Cat Nutrition

Happy Cat

How does nutrition impact the health and wellbeing of my cat?

Great question. Nutrition is really important, especially because it’s what your animal gets every single day. They don’t switch it up like we have different meals, so it’s important that we make sure that we have a good food that is not going to be deficient in some nutrients. Also, it’s important that we feed the right food that doesn’t predispose your animal to becoming obese, because a lot of the medical conditions that I see in cats are definitely a lot more severe if they’re overweight.

Dr. Julie Mosher
Haines Road Animal Hospital

What are the nutritional requirements for a cat?

Nutritional requirements are very similar to what we have in humans as well—water, protein, fats, vitamins, and minerals.

Will my cat’s nutritional requirements change throughout their life as a kitten, adult, and senior cat?

Yes, definitely. Those three different stages have a lot of different needs, as far as calories and carbohydrates and protein. If you’ve got a kitten, make sure to feed them kitten food. This is the same with senior cats, too. Chronic kidney disease can be a very common disease in older cats and it is important that we feed them a diet that has a little bit lower protein and some different electrolytes in there as well, just so we can make sure to extend their quality of life.

What are some signs and symptoms of poor cat nutrition in my pet?

I would say probably the most common one that I see would be obesity. Again, I mentioned earlier that that is just so important because obesity contributes to a lot of health problems. That would be one of the most common ones I see. Also though, you can see some inconsistent appetite, some skin disorders, which in cats it commonly presents as over-grooming. You can also see some weight fluctuations, some changes in stool, or really foul smelling stool might suggest that they’re not digesting the food well enough. Then also some behavior changes as well.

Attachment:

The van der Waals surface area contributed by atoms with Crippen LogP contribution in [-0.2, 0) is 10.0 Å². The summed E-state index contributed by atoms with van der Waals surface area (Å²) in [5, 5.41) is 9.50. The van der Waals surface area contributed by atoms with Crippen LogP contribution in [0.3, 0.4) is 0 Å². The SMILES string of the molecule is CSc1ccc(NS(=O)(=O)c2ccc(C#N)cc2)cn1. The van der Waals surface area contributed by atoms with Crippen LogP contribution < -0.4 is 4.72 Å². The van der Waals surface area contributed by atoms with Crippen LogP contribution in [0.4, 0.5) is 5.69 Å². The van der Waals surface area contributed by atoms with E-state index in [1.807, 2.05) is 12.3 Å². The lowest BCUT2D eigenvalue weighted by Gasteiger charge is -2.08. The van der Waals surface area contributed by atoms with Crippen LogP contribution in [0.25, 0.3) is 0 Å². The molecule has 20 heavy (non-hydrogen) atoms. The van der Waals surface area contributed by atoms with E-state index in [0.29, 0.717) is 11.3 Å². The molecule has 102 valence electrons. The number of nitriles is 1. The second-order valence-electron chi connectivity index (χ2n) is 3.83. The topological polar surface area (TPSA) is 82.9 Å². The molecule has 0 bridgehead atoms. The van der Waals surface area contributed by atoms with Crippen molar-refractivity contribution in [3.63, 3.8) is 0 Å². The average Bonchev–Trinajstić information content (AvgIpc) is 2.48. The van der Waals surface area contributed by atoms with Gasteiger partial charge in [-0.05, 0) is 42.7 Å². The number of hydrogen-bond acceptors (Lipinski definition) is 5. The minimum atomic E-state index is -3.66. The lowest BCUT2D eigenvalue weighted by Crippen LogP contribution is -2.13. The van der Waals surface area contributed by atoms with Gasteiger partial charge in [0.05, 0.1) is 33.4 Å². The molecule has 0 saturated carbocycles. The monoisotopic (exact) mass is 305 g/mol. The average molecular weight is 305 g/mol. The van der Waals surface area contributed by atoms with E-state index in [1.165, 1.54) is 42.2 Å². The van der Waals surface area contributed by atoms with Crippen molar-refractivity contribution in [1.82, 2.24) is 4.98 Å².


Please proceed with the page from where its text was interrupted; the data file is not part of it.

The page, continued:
What are some common food allergies in cats, and how can I tell my cat is suffering from them?

While food allergies aren’t as common in cats, 80% of cats with food allergies are allergic to beef, dairy, or fish. I know owners are usually very surprised by the fish allergy. If your cat is suffering from allergies, we usually see some skin infections, over-grooming, and ear infections. It’s a good idea to chat with your veterinarian about how to best treat them.

Then last question, when it comes to cat food, what and how much should I be feeding them?

Your veterinarian can actually look at your cat’s weight and their ideal weight based on their body condition score, and they can calculate the exact amount of calories that your cat should eat. I highly recommend communicating with your veterinarian for that number, especially because cats can’t really increase their exercise as much. It is important to talk with your veterinarian to figure out how many cups or cans by that amount of calories per day. Also, it is important to always incorporate some canned food as well, just because cats aren’t as effective at drinking as dogs are. Canned food often sneak that water in to help maintain the cat’s hydration status.